God’s blessing to you on this the fifth day of January in the year of our Lord’s incarnation 2017.
I’ve been watching a bunch of Camille and Kennerly’s videos. Well, mostly listening, but occasionally watching. Here’s one:
I find it interesting that unlike a lot of twins, they don’t seem to feel a need to distinguish themselves. It’s possible that this is just a show-business gimmick and that in daily life they always make sure to wear their hair differently, or wear differently colored clothes, or something like that. But in the videos they make no effort whatever to indicate which one is Camille and which one is Kennerly. According to the wikipedia page on them (which calls them the Kitt sisters), they seem to collaborate a lot. For example, they both did Tae Kwon Do together (until they gave it up to focus on the harp). Apparently they’re both third degree black belts, which suggests that they’re fairly confident, or what will suffice, goal-oriented. It’s curious to speculate that might be why they don’t overly feel the need to differentiate themselves from the other. People with a sense of self don’t usually need to make sure others feel it. Anyway, I’ve got no conclusions about this; obviously I don’t actually know anything about them. I just find it interesting. (Fun fact: I have a friend who has an identical twin brother. At each one’s wedding the other wore a button saying, “Not The Groom”.)
Camille and Kennerly are fond of filming their videos in ruins, which are generally very pretty. Role playing games are very often set in ruins too, though for somewhat different reasons. RPGs need unrealistic arcs for characters to gain power (both heroes and villains, actually). Or more properly, they need unusual ways for characters to gain power. If there was a shop where for a day’s wages you could buy magically unbreakable swords of sharpness which could cleave through stone in a single blow, those swords would be an utterly unremarkable part of the world. Our modern steel knives are really quite amazing by the standards of the bronze age, but we can buy them for a few dollars at the store and no one writes a story where the hook is that someone has a tempered, high-carbon steel knife. Of course high carbon steel knives still can’t easily cut through stone, so it’s not the same thing, but on the flip side whatever can make a sword unbreakable can make armor unbreakable too. So there must be an explanation for why the heroes weapons and armor are rare. It being created by a great sorcerer is a popular enough explanation, but it’s usually a good idea to make the great sorcerers rare or some explanation must be given for why they aren’t the hero. After all, if they can create the hero’s weapon, they can probably kick the hero’s butt, and consequently the butt of whomever the hero has to kick in order to be the hero. A very practical solution to this problem is for the sorcerer to be dead. And not just technically dead, like a lich, but actually dead, as in, doing as much magic these days as the average door nail.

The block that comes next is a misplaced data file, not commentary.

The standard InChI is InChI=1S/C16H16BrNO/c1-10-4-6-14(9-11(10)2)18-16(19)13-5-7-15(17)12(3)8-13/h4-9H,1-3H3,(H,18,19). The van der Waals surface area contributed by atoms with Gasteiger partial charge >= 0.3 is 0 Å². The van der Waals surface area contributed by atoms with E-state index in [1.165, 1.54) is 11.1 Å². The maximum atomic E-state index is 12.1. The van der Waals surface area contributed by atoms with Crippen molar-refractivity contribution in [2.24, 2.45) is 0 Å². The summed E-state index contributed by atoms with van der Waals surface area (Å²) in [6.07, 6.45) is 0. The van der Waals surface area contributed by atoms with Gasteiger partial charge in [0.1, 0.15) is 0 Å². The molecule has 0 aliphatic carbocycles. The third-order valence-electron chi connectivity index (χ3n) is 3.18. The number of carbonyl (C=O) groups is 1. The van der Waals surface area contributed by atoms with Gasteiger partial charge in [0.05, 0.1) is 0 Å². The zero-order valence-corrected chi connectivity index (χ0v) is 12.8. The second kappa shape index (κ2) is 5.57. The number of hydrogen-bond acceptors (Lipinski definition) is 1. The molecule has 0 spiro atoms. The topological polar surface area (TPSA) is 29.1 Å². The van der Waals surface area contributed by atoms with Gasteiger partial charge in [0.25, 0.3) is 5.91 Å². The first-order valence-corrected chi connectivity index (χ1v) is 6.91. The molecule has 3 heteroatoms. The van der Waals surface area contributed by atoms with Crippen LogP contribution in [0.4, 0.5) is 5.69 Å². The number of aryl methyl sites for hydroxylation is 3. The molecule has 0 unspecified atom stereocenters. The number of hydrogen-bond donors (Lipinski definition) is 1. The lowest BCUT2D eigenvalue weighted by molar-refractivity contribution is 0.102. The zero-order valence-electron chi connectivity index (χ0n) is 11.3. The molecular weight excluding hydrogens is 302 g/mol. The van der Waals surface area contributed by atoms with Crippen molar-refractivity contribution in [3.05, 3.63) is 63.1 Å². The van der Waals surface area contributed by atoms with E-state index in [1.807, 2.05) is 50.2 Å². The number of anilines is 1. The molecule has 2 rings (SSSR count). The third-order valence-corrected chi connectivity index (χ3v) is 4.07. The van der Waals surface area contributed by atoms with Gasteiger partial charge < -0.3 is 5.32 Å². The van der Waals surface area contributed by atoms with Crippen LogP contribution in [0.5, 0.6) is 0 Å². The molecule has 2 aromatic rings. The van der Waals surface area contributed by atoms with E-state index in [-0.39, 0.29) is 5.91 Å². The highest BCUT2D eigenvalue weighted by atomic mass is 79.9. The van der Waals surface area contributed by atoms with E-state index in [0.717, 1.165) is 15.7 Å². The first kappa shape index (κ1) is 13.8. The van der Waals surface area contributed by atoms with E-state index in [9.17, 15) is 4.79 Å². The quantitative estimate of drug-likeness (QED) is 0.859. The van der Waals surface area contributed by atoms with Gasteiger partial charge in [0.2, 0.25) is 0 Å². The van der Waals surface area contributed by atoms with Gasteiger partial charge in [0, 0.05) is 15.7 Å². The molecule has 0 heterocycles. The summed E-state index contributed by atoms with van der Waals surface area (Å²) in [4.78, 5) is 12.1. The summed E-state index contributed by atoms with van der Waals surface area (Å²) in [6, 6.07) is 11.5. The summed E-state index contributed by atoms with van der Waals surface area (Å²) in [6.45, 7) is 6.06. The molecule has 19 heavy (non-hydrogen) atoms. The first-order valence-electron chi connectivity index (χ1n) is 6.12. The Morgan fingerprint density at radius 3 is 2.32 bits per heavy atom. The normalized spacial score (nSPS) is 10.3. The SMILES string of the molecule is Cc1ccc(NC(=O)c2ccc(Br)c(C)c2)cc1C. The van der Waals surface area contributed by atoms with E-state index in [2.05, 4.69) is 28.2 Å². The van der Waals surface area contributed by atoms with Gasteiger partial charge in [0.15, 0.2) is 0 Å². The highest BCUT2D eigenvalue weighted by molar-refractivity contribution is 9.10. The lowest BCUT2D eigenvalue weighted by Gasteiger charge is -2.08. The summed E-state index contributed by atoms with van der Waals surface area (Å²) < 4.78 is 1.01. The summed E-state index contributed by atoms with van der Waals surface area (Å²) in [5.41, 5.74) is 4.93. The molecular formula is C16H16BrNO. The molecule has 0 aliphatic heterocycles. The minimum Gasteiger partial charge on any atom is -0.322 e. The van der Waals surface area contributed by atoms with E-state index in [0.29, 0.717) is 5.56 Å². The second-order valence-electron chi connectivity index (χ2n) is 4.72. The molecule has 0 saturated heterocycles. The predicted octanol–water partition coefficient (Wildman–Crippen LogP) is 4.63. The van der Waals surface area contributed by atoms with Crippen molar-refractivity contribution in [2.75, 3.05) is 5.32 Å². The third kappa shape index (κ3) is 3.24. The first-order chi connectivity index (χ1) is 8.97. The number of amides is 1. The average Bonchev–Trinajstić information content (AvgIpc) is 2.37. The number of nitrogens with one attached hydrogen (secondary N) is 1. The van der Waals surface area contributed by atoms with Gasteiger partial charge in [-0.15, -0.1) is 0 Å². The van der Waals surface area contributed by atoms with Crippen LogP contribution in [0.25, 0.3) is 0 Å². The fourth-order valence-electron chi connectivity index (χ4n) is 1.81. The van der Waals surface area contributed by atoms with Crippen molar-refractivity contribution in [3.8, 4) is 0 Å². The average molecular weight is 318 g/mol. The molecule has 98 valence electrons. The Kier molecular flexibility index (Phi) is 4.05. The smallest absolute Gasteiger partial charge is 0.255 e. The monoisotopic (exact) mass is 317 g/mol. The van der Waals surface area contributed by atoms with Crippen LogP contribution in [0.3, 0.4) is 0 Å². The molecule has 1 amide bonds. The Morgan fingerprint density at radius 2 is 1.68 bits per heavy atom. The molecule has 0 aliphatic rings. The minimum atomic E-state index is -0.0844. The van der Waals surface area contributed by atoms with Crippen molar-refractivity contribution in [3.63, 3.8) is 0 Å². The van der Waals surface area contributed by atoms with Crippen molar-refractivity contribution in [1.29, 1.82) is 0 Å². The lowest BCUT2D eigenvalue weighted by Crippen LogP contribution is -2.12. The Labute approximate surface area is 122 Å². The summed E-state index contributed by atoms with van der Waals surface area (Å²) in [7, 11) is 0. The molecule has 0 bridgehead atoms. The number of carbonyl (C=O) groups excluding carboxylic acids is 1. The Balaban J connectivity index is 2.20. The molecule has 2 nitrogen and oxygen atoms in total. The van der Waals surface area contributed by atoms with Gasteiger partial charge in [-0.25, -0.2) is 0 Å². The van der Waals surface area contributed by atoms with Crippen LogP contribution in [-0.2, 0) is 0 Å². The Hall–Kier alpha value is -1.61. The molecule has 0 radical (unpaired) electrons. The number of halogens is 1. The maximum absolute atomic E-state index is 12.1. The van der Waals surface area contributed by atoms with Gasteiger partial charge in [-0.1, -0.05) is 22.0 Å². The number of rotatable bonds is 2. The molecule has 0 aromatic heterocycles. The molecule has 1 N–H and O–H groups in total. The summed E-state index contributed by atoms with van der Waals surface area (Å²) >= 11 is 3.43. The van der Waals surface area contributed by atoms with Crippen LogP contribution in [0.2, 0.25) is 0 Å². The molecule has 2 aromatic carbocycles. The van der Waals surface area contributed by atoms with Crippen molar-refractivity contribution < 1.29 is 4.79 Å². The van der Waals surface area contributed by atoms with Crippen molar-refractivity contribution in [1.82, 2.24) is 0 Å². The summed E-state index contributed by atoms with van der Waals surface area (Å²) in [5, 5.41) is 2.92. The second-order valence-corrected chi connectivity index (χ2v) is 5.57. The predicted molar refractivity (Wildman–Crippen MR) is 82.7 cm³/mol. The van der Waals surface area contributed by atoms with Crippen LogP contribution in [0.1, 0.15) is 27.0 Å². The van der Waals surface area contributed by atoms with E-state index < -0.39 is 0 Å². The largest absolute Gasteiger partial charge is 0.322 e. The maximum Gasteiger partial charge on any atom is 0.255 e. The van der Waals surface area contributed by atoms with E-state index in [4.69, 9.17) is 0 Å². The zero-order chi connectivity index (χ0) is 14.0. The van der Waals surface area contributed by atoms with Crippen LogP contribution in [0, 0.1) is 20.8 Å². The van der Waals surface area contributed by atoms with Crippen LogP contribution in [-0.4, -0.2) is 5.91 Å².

Plus this means that the hero gets to explore ruins to find his weapons of barely stoppable power (if they were unstoppable, where would the excitement be? and if they were very stoppable, why bother getting them?). And ruins are interesting because they’re so very suggestive. People lived in ruins, once. In fact, much of what makes ruins to interesting is that there were people who took them for granted. It’s a curious pseudo-paradox, but what makes most old things interesting is that long-dead people didn’t find them interesting. This is distinct from something like a monument, which, in general, we find interesting for the same reason that the people who erected it found it interesting, and so we don’t tend to appreciate it for being old nearly as much as we do with antiques. (The Statue of Liberty is impressive because it is large and detailed; we may appreciate the craftsmanship, but not generally the millions of tourists who came before us and appreciated the craftsmanship too.
Glory to God in the highest.